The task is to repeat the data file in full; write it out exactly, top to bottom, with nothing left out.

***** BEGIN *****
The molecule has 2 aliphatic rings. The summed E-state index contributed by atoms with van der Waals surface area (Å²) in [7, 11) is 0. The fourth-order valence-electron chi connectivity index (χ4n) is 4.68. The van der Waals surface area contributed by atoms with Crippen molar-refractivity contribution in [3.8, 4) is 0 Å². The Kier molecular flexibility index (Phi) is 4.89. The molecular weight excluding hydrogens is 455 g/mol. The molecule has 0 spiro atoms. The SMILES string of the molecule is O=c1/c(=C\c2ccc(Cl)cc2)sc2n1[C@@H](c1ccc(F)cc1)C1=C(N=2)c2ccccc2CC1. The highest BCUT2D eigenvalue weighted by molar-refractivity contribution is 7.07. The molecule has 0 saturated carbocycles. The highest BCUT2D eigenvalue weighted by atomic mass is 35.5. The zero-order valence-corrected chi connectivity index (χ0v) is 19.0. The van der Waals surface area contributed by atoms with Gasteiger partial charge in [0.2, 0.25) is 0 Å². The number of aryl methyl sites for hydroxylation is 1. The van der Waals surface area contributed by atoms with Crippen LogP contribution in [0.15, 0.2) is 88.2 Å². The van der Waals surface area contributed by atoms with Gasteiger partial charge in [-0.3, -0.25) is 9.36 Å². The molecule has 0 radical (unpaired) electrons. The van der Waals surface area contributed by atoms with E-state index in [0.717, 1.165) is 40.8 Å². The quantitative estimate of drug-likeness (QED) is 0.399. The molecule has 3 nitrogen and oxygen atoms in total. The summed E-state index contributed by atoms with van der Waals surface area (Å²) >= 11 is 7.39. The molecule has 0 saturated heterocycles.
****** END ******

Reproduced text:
The molecule has 2 aliphatic rings. The summed E-state index contributed by atoms with van der Waals surface area (Å²) in [7, 11) is 0. The fourth-order valence-electron chi connectivity index (χ4n) is 4.68. The van der Waals surface area contributed by atoms with Crippen molar-refractivity contribution in [3.8, 4) is 0 Å². The Kier molecular flexibility index (Phi) is 4.89. The molecular weight excluding hydrogens is 455 g/mol. The molecule has 0 spiro atoms. The SMILES string of the molecule is O=c1/c(=C\c2ccc(Cl)cc2)sc2n1[C@@H](c1ccc(F)cc1)C1=C(N=2)c2ccccc2CC1. The highest BCUT2D eigenvalue weighted by molar-refractivity contribution is 7.07. The molecule has 0 saturated carbocycles. The highest BCUT2D eigenvalue weighted by atomic mass is 35.5. The zero-order valence-corrected chi connectivity index (χ0v) is 19.0. The van der Waals surface area contributed by atoms with Gasteiger partial charge in [0.2, 0.25) is 0 Å². The number of aryl methyl sites for hydroxylation is 1. The van der Waals surface area contributed by atoms with Crippen LogP contribution in [0.15, 0.2) is 88.2 Å². The van der Waals surface area contributed by atoms with Gasteiger partial charge in [-0.3, -0.25) is 9.36 Å². The molecule has 0 radical (unpaired) electrons. The van der Waals surface area contributed by atoms with E-state index in [0.717, 1.165) is 40.8 Å². The quantitative estimate of drug-likeness (QED) is 0.399. The molecule has 3 nitrogen and oxygen atoms in total. The summed E-state index contributed by atoms with van der Waals surface area (Å²) >= 11 is 7.39. The molecule has 0 saturated heterocycles.